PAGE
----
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BET(H)-DAGON (Heb. בֵּית דָּגוֹן), several biblical places, named after a house (shrine) of the god Dagon (cf. the Temple of Dagon in Ashdod, i Sam. 5:1ff.). (1) An unidentified city in the southern Shephelah district of Judah (Josh. 15:41). (2) A place in Galilee on the eastern border of the tribe of Asher, northeast of Mount Carmel (Josh. 19:27), which is possibly mentioned in a list of cities of Pharaoh Ramses iii. (3) A city mentioned as Bit-Daganna, near Jaffa, in the inscriptions of Sennacherib, king of Assyria, in whose time (701 b.c.e.) it was under the rule of Ashkelon. The Tosefta in reference to it (Oho. 3:9) specifies that it is located "in Judah," and distinguishes it from Beth-Dagon located by Eusebius (Onom. 50:16) "between Diospolis (Lydda) and Jamnia (Jabneh)," but called by him Kefar Dagon. The original name appears on the Madaba Map in the form (Bet) odegana. It was populated by Samaritans, who built a synagogue there in the fourth century; their presence is still attested to in the tenth century. The crusaders erected a castle there, known as Casal Moyen or Castellum de Maen, i.e., "midway" between Jaffa and Ramleh, which was destroyed by Saladin in 1187, but rebuilt by Richard the Lion-Hearted four years later.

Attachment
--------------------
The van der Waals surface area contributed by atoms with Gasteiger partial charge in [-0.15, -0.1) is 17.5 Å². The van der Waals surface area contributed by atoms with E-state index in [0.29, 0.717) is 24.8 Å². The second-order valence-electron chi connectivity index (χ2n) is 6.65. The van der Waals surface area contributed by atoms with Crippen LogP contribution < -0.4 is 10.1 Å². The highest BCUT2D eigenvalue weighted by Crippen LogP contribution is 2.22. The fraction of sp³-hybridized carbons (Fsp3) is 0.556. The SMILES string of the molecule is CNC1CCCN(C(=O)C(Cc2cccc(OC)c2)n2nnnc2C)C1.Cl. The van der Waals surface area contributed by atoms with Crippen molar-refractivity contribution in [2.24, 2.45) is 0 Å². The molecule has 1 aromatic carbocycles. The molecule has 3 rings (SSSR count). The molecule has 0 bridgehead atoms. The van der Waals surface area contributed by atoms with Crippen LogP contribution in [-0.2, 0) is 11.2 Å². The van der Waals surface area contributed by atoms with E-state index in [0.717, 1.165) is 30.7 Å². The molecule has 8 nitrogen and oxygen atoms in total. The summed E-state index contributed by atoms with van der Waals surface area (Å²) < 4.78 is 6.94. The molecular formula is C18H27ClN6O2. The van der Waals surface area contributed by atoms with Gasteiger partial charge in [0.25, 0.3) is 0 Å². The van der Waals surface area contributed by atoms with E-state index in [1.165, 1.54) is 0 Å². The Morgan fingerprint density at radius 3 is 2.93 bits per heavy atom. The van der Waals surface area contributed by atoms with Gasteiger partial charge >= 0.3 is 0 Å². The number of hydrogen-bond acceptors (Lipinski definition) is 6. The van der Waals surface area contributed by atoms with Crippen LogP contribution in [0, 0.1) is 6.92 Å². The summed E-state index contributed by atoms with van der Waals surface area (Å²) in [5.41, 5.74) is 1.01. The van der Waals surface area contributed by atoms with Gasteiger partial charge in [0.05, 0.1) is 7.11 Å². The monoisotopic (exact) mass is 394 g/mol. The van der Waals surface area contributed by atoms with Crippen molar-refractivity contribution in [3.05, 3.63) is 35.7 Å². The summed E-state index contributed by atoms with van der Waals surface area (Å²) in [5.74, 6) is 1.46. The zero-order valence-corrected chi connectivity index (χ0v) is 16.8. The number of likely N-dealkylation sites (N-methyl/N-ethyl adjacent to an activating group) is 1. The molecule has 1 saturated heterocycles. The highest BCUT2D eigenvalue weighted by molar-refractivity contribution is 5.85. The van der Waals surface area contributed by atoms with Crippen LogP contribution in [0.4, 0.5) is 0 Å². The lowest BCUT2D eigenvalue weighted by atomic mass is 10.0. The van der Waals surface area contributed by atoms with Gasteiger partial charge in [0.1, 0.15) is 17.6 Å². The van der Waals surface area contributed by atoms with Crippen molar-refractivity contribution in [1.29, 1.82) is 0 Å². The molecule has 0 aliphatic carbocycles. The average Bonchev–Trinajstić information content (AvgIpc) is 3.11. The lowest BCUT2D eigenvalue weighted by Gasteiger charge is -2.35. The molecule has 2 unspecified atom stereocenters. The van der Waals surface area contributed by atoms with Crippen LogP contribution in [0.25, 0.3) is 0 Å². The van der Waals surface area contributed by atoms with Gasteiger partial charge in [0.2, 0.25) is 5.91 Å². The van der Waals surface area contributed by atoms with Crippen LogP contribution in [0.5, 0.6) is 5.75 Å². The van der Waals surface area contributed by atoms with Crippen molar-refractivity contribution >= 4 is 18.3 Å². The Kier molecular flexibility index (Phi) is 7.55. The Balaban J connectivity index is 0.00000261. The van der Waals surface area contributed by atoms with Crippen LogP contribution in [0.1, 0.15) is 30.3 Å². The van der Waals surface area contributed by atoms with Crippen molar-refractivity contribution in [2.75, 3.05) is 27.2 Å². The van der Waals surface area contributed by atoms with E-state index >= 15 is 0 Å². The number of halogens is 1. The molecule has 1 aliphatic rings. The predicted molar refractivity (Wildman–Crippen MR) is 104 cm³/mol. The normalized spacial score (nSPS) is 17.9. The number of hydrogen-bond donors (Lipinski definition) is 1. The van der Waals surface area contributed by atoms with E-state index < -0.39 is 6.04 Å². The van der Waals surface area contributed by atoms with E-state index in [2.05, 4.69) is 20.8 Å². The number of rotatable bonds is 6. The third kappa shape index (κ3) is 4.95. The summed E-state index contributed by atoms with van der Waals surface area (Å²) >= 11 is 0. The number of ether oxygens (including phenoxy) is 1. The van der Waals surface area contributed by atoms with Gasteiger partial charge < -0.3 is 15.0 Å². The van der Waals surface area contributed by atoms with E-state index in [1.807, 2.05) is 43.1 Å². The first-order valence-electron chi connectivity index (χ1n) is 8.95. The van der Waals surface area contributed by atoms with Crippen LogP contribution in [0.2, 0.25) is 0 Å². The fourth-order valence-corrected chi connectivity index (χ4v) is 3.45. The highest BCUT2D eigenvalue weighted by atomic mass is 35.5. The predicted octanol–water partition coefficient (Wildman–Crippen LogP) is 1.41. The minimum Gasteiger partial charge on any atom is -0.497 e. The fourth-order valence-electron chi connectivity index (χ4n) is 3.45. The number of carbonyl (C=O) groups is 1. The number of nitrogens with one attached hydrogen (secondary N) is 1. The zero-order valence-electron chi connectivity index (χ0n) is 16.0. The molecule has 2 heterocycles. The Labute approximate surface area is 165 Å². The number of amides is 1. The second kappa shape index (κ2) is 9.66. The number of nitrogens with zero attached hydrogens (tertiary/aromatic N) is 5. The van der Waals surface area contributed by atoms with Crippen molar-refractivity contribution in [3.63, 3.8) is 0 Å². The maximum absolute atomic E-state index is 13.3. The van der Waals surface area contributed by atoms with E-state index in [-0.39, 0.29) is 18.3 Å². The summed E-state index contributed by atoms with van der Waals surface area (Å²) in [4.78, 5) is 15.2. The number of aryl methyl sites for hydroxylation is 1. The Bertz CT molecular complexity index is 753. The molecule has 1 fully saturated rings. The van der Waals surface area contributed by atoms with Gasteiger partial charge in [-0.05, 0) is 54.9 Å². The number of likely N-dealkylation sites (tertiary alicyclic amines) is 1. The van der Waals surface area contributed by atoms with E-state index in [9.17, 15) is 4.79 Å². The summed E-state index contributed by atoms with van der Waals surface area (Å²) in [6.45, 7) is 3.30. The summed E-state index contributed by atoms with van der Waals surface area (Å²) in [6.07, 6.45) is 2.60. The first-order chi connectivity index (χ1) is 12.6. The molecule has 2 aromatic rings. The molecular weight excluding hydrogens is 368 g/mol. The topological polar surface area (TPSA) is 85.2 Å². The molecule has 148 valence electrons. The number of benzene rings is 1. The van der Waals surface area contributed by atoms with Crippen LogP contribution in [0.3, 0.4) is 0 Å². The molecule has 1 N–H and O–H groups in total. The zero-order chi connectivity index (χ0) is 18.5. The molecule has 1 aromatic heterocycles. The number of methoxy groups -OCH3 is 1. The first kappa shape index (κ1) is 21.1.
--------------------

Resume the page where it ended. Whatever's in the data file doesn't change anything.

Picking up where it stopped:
[Michael Avi-Yonah]

Modern Period

This site is now the small town of Bet Dagan. In modern times the Arab village Beit Dajan existed there, which increased in population and wealth due to the development of nearby Tel Aviv. Heavy fighting took place there during the War of Independence (1948) to secure Jewish traffic to Jerusalem and the south, and the village was abandoned. It was settled by immigrants from Bulgaria at the end of 1948 and called Bet Dagan ("House of Corn"). This soon developed from a moshav into a semi-urban community. In 1953 Bet Dagan received municipal council status. In 1962 the Israel Institute for Meteorology was opened there along with a state-owned agricultural experimental station. The town had 2,680 inhabitants in 1968 and 4,830 in 2002, occupying a municipal area of 0.6 sq. mi. (1.5 sq. km.).

[Efraim Orni /

Shaked Gilboa (2nd ed.)]


M. Avi-Yonah, Madaba Mosaic Map (1954), 62; Avi-Yonah, Land, 157; 107; Abel, Geog, 2 (1938), 269; G. Beyer, in: zdpv, 56 (1933), 227; E. Dhorme, in: rhr, 138 (1950), 130–1; Press, Ereẓ, 1 (1951), 79; Aharoni, Land, 337. website: